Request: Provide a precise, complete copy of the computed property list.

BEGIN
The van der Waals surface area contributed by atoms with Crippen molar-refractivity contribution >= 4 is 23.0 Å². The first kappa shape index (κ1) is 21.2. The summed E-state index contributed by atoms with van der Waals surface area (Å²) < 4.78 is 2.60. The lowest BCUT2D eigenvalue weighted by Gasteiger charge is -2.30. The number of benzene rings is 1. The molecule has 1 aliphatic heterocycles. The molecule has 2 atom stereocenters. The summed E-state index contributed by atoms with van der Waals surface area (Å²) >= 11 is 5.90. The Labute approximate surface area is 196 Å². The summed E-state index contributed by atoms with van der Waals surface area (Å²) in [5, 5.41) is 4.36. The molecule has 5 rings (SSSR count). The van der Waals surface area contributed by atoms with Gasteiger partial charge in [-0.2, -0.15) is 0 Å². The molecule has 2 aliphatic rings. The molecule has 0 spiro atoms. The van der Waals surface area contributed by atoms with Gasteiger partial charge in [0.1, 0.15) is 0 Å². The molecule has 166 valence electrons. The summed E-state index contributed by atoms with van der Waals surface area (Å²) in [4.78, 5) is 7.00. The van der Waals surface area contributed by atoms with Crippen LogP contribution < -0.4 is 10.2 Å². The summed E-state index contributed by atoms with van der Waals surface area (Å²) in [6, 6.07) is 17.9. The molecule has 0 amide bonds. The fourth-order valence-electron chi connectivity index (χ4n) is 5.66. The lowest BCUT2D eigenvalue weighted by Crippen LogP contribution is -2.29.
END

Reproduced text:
The van der Waals surface area contributed by atoms with Crippen molar-refractivity contribution >= 4 is 23.0 Å². The first kappa shape index (κ1) is 21.2. The summed E-state index contributed by atoms with van der Waals surface area (Å²) < 4.78 is 2.60. The lowest BCUT2D eigenvalue weighted by Gasteiger charge is -2.30. The number of benzene rings is 1. The molecule has 1 aliphatic heterocycles. The molecule has 2 atom stereocenters. The summed E-state index contributed by atoms with van der Waals surface area (Å²) >= 11 is 5.90. The Labute approximate surface area is 196 Å². The summed E-state index contributed by atoms with van der Waals surface area (Å²) in [5, 5.41) is 4.36. The molecule has 5 rings (SSSR count). The van der Waals surface area contributed by atoms with Gasteiger partial charge in [-0.2, -0.15) is 0 Å². The molecule has 2 aliphatic rings. The molecule has 0 spiro atoms. The van der Waals surface area contributed by atoms with Gasteiger partial charge in [0.1, 0.15) is 0 Å². The molecule has 166 valence electrons. The summed E-state index contributed by atoms with van der Waals surface area (Å²) in [4.78, 5) is 7.00. The van der Waals surface area contributed by atoms with Crippen LogP contribution < -0.4 is 10.2 Å². The summed E-state index contributed by atoms with van der Waals surface area (Å²) in [6, 6.07) is 17.9. The molecule has 0 amide bonds. The fourth-order valence-electron chi connectivity index (χ4n) is 5.66. The lowest BCUT2D eigenvalue weighted by Crippen LogP contribution is -2.29.